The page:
6

On October 3, 1955, the Tax Court granted taxpayer permission to file its motion and to withdraw its stipulation. Thereafter, and on November 21, 1955, the motion was heard and submitted, the respondent agreeing, for the purpose of the hearing on the motion, that the facts alleged were true, but asserted in defense that the Tax Court had no jurisdiction to set aside the decision of October 5, 1951, for the reason that same had become final under Section 1140, 26 U.S. C.A. On May 25, 1956, the Tax Court entered its decision on petitioner's motion, denying the motion and holding that the taxpayer was not entitled to relief because of its laches. The Tax Court declined to rule on the question of its jurisdiction.

7

In seeking reversal the taxpayer contends in effect, among other things, that (1) the Tax Court had power and jurisdiction to grant relief on its motion to review its decision of October 5, 1951; (2) the extrinsic, after-discovered fraud present in this case which prevented petitioner from in fact having a real hearing presents a case within the exception to the general rule that final judgments are ordinarily immune from attack; (3) exclusive jurisdiction to review decisions of the Tax Court is vested in the United States Court of Appeals and this court has power to vacate the fraud-infested decision of the Tax Court in this case and do justice between the parties.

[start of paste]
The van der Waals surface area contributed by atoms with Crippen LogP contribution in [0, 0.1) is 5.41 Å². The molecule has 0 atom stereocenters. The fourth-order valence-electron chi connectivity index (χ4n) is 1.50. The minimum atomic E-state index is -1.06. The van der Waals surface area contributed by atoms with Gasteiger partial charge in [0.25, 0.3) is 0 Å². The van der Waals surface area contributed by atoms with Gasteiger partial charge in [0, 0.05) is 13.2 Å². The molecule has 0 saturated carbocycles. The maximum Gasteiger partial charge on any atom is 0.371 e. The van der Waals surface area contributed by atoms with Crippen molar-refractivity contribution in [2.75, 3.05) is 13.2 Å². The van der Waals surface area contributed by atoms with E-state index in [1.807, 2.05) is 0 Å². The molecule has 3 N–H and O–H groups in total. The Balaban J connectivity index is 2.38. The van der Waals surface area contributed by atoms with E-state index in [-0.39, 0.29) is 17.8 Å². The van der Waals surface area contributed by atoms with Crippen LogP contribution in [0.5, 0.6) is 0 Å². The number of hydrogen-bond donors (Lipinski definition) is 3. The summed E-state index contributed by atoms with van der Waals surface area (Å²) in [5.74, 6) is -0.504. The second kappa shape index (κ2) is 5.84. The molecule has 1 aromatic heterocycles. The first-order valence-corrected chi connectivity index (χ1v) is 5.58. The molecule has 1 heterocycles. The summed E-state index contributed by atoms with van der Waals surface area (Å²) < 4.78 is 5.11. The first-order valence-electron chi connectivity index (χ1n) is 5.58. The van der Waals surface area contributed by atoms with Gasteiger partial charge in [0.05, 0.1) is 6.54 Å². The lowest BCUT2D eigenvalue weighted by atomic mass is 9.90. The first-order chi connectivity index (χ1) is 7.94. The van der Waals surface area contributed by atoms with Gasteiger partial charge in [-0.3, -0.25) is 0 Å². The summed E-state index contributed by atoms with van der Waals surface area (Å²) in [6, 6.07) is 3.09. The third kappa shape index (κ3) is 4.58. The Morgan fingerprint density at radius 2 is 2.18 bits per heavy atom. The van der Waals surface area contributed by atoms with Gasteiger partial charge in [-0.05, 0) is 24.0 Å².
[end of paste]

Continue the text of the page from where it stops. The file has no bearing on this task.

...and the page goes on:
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8

The decision of the Tax Court of October 5, 1951, was entered on stipulation, the taxpayer agreeing to the amount of the deficiencies. The decision was not appealed from nor otherwise assailed until four years later when, on October 3, 1955, taxpayer interposed its motion to revise the decision. The Tax Court was of the view that the taxpayer had not acted promptly and that its delay amounted to laches. It, however, had before it the claim of the respondent that the decision entered October 5, 1951, had become final and could not be assailed by the proffered motion. All intendments are in favor of the validity of the decision attacked and if it is correct it should be sustained regardless of the grounds on which the Tax Court based its decision.

9

It is strenuously urged by the respondent that when a decision of the Tax Court becomes final the Tax Court lacks jurisdiction to entertain a motion to set the decision aside. Section 1142 of the Internal Revenue Code, 1939, 26 U.S.C.A., § 1142, fixes a time limitation after which a petition for review by a Court of Appeals may not be filed, and Section 1140 of the Internal Revenue Code, 1939, expressly indicates the time when a decision of the Tax Court shall become final, and as indicated by the Supreme Court in Commissioner v. Gooch Milling & Elevator Company, 320 U.S. 418, 64 S.Ct. 184, 88 L.Ed. 139, the mainspring of the Tax Court's jurisdiction is not general equitable principles but the Internal Revenue Code. The authority to act must be determined, not on equitable principles, but upon statutory provisions fixing the limitations of the Tax Court's jurisdiction. Section 1140, Title 26 U.S.C.A. provides in part: